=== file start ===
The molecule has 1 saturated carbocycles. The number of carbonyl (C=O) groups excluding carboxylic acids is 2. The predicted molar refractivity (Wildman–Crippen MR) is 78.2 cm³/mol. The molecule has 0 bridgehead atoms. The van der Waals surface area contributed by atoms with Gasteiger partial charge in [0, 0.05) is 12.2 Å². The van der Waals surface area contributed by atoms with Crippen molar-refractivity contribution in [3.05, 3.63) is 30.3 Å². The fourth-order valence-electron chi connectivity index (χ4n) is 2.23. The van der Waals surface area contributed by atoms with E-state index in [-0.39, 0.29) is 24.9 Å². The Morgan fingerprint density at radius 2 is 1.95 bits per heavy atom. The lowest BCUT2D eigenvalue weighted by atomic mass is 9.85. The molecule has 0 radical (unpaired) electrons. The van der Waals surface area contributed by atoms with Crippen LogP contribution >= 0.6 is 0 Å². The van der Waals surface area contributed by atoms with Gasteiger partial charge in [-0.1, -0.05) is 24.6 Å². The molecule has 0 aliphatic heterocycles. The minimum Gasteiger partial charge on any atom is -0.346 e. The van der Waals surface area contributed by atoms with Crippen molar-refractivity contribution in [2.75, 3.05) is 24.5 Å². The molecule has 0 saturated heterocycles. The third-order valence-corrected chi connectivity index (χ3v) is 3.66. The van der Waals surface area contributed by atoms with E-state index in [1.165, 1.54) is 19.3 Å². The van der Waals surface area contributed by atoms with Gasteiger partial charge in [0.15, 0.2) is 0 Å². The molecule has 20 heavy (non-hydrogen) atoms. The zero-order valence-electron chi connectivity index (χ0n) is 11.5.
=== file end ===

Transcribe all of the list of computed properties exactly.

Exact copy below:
The molecule has 1 saturated carbocycles. The number of carbonyl (C=O) groups excluding carboxylic acids is 2. The predicted molar refractivity (Wildman–Crippen MR) is 78.2 cm³/mol. The molecule has 0 bridgehead atoms. The van der Waals surface area contributed by atoms with Gasteiger partial charge in [0, 0.05) is 12.2 Å². The van der Waals surface area contributed by atoms with Crippen molar-refractivity contribution in [3.05, 3.63) is 30.3 Å². The fourth-order valence-electron chi connectivity index (χ4n) is 2.23. The van der Waals surface area contributed by atoms with E-state index in [-0.39, 0.29) is 24.9 Å². The Morgan fingerprint density at radius 2 is 1.95 bits per heavy atom. The lowest BCUT2D eigenvalue weighted by atomic mass is 9.85. The molecule has 0 radical (unpaired) electrons. The van der Waals surface area contributed by atoms with Crippen LogP contribution >= 0.6 is 0 Å². The van der Waals surface area contributed by atoms with Gasteiger partial charge in [-0.1, -0.05) is 24.6 Å². The molecule has 0 aliphatic heterocycles. The minimum Gasteiger partial charge on any atom is -0.346 e. The van der Waals surface area contributed by atoms with Crippen molar-refractivity contribution in [2.75, 3.05) is 24.5 Å². The molecule has 0 saturated heterocycles. The third-order valence-corrected chi connectivity index (χ3v) is 3.66. The van der Waals surface area contributed by atoms with E-state index in [1.165, 1.54) is 19.3 Å². The van der Waals surface area contributed by atoms with Gasteiger partial charge in [0.15, 0.2) is 0 Å². The molecule has 20 heavy (non-hydrogen) atoms. The zero-order valence-electron chi connectivity index (χ0n) is 11.5.